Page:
In the Globe and Mail, J.L. Granatstein wants us to remember the greatest military achievement of the Canadian Corps in World War One (and it isn’t the battle of Vimy Ridge):
On Aug. 8, 1918, the Canadian Corps had secretly moved into position in front of the French city of Amiens. The German army had been on the offensive since March, and the Amiens sector was rather lightly defended. The Canadians, British and Australians struck this sector a surprise hammer blow in the early morning, a hurricane of artillery fire clearing the way for the tanks and infantry that blasted through the defences. Thousands of Germans surrendered, more were killed and within a few hours, the Canadian advance was almost 15 kilometres. This, wrote the German army’s great strategist, General Erich Ludendorff, was “the black day” of the German Army.
Lt.-Gen. Currie’s troops then moved north to the Arras area, where, at the end of the month, they struck toward and then through the Drocourt-Quéant Line, an immensely strong extension of the Hindenburg Line defended by crack troops. In heavy fighting at high cost, the Corps broke the line, forcing the Germans back behind the Canal du Nord, their last position protecting the key supply point of Cambrai.
The Germans now were in full retreat, moving eastward as fast as they could go. The Canadians took Valenciennes, smashing the enemy defences with a massive artillery barrage, and then moved into Belgium. By Nov. 11, they were in Mons, the same small town where the men of the British Expeditionary Force had first faced the invading Germans in August, 1914.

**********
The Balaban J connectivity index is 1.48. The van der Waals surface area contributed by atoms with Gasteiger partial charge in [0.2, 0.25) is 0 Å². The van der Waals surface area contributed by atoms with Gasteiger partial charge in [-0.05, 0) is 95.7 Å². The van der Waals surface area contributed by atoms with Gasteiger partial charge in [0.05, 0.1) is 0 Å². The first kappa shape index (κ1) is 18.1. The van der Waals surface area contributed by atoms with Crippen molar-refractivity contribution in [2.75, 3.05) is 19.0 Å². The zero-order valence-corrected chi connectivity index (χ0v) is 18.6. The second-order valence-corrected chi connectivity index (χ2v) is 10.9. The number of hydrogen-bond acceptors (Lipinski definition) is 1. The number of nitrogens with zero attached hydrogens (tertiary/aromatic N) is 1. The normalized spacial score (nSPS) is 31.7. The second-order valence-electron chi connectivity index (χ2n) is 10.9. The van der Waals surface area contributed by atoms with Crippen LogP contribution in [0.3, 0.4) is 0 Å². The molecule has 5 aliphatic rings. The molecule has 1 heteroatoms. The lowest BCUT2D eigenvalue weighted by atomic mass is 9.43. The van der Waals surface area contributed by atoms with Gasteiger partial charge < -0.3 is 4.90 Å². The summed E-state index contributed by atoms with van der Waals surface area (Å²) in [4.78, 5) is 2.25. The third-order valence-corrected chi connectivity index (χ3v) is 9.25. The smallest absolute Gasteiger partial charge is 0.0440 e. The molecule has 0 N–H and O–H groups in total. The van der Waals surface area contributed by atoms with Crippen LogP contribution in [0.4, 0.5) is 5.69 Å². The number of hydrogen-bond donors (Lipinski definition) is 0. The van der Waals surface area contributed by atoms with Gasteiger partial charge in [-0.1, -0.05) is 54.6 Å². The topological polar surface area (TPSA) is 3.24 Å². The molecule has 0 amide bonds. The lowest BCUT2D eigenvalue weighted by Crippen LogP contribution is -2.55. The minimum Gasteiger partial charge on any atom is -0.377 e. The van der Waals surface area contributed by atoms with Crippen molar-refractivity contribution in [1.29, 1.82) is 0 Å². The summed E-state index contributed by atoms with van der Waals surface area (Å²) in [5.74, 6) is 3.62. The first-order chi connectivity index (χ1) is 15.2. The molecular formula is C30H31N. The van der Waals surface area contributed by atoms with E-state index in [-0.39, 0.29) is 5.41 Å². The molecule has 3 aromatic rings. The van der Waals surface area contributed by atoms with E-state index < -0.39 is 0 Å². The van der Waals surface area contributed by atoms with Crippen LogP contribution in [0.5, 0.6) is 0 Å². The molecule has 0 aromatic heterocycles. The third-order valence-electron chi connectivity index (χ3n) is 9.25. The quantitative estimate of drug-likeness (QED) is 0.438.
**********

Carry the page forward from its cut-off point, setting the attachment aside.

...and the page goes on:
The Canadian Corps, more than a hundred thousand strong, had fought its last battles. As Lt.-Gen. Currie noted proudly, it had beaten 47 German divisions since Aug. 8, a quarter of the German forces in the West. The Corps had accomplished this because of its great fighting spirit, its fine leadership at all levels and its effective reinforcement and logistics systems. The cost in lives and in wounded was terrible — 45,000 casualties, 20 per cent of the total of Canadian losses in the entire war — but for once, the campaign had achieved measurable gains on the ground. More than that, the Canadian shock troops had battered the enemy, forced them eastward and obliged them to seek an armistice that was a de facto capitulation. It had scored its greatest victory, the greatest battlefield triumph ever by Canadian troops.